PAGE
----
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Posted on Sep 9, 2008 in Books and Movies

Hobby Games The 100 Best – Book Review

Gerald D. Swick

In addition to editor Lowder’s introduction explaining how the book project was assembled, there is a foreword about the importance of game mechanics, written by Dr. Reiner Knizia, who has designed over 400 games. James Dunnigan, founder of SPI, provided an afterword on why games designed for grown-ups came into being. Bill Bodden, a former retailer, buyer and manufacturer’s rep, wrote an appendix titled "Finding Hobby Games," which is helpful considering many of the games described in this book are out of print.

The 100 titles selected are more diverse than the intergalactic races in a Star Wars cantina. They range from Acquire to Fluxx to Space Hulk to Wiz-War, and include general-subject boardgames, board and miniature wargames, roleplaying games, and card games. Gettysburg is here, one of the earliest offerings from Avalon Hill. So are The Sword and the Flame and Johnny Reb, which have kept miniatures players rolling dice for a decade or two. More recent titles include Puerto Rico and Descent.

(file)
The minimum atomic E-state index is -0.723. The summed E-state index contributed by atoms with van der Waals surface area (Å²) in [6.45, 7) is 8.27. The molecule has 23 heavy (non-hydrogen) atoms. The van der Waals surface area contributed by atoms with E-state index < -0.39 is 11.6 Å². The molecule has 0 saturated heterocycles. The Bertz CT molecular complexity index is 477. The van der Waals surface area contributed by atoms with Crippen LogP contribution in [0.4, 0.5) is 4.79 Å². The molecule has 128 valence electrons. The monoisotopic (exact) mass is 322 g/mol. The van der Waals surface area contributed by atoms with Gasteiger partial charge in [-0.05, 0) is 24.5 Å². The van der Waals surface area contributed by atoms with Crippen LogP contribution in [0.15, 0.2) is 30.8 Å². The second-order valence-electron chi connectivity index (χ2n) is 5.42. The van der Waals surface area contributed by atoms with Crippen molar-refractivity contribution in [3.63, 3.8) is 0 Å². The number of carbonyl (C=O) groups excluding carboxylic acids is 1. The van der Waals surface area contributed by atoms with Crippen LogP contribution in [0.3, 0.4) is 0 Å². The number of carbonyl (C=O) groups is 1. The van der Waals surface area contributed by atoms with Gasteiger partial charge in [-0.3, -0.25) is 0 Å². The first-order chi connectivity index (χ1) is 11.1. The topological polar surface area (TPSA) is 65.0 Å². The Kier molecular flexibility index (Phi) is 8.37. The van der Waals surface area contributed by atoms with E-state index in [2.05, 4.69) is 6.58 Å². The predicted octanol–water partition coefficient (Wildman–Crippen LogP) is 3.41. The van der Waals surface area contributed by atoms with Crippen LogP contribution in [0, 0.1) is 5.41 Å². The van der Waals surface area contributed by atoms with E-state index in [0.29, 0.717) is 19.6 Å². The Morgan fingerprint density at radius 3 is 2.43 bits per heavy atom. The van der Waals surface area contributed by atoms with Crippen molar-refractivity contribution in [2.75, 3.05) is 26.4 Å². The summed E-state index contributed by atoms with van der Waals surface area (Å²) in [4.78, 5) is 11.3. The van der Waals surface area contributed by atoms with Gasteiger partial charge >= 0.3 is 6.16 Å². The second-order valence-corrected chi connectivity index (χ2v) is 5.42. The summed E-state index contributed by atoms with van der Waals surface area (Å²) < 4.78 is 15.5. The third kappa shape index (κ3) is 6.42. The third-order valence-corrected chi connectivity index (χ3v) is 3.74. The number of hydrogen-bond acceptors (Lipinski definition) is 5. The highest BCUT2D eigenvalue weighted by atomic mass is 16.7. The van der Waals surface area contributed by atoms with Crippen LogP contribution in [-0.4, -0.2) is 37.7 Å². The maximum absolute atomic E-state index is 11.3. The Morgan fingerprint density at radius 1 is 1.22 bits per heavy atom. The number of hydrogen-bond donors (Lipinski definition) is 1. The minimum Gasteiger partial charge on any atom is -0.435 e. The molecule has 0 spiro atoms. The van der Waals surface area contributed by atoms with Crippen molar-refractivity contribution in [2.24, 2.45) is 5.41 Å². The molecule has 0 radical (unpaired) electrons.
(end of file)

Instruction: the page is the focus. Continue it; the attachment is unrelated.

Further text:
The authors, too, range from pioneers of the hobby like Lou Zocchi and the late Gary Gygax to designers whose first titles were published less than a decade ago. The book’s insights into how game designers think almost comprise a mini-course in design.

This is a collection of essays, and as such, its presentations are uneven. Some entries read like masters’ theses on game design—informative, but without any hint of gaming’s fun. Others capture the spirit of what they describe. For example, Scott Haring’s entry on Illuminati is, ah, illuminating and effectively communicates the paranoia and silliness at that game’s treacherous heart.

Of course, every reader will wonder why some personal favorites didn’t make the list, but the games ensconced in this dice-roller’s Valhalla are diverse and innovative. If you love games, Hobby Games: The 100 Best is definitely worth considering. If you are an aspiring game designer, it is a must-have.


Gerald D. Swick has ‘way too many games and far too little time to play them. Now senior Web editor for, in a previous life he wrote for Game News, Model Retailer, Space Gamer, The Games Annual and similar publications.

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1 Comment

  1. Peter Corless here! I contributed to the Top 100. It’s been a long time since we ran into each other doing work for West End Games. What are you up to these days?



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